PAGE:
If you’re getting started in responsive design, one of the best approaches is to look at the responsive work other people are doing in this area. For this I encourage you to check out MediaQueri.es. It’s a showcase of sites built with responsive. Load up any of the samples and resize your browser from full screen down to a small window to see how the pages change to fill the available space. Also check out a responsive design gallery I made here.
How to actually design responsively
I suspect you’re now wondering how to plan for and design a responsive site. Like any other design project, you should begin with sketches. I love these awesome responsive design sketchbooks, and I’m a longtime fan of these web design sketchbooks (though they don’t have a responsive version). If you’d prefer something free that you can print, check out these sketch sheet downloads.
At this point many responsive web design guides dive into technical talk. But I want to focus on the design process that leads up to the coding without getting too deep into code. The difficulty with this plan is that you simply can’t design a responsive site without some understanding of the coding side, and many people make initial web prototypes in live code and later design the skin that goes on top. But let’s assume you’re working with a web developer or team that’s going to deal with the code parts.
One thing on the technical side that’s a real boon for designers is grid systems. Grid systems are an easy way to establish consistency in a multiple-page layout. You’d likely use a grid when designing for print—it establishes visual consistency. But there’s another benefit for using grid systems in web design: When your design relies on a grid, you can often reuse code.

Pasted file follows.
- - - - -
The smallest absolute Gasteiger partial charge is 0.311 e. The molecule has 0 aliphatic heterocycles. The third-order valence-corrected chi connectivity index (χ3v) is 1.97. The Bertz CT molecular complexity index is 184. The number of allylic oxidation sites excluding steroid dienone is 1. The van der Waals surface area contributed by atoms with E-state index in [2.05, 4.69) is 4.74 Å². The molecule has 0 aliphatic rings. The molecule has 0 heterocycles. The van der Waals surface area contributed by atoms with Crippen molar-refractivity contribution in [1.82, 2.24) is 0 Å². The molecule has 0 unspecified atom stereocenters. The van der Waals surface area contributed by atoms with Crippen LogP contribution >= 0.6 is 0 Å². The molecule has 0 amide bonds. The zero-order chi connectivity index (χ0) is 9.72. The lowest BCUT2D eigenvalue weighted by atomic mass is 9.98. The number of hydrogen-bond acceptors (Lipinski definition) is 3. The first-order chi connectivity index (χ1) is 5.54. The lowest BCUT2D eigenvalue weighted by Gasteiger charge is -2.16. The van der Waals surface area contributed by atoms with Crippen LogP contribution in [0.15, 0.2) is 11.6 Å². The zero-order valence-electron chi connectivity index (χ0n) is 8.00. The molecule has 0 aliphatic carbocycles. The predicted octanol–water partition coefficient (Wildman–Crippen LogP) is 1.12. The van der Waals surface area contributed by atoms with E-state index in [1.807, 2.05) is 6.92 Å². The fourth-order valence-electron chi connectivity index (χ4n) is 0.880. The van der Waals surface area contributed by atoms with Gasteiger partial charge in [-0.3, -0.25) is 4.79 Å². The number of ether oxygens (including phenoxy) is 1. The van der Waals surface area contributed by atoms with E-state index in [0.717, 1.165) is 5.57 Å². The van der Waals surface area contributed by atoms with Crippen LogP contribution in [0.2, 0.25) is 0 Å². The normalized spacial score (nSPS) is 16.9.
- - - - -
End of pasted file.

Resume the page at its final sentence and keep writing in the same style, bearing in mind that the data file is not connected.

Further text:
The grid system your site uses has a significant impact on your design work. But that’s not to say it’s restrictive; it just gives you a structure to design within. One great grid system is cssgrid.net. It’s a solid foundation for designing sites that’s responsive by nature. The column structure automatically changes to fit any given screen size. Even better, the download includes a Photoshop template for you to design with.
So you have an underlying structure to work with. Now, to translate those rough sketches into something to show clients and development teams, we need wireframes.
A wireframe is a blueprint of how each page of a site will be structured. Like architectural blueprints, they don’t specify the colors of the walls or the type of furniture a room will have; they establish the basic layout, how you get in and out of a room, where the windows are, etc. Wireframes establish the setup for each page, over which a visual style can be applied.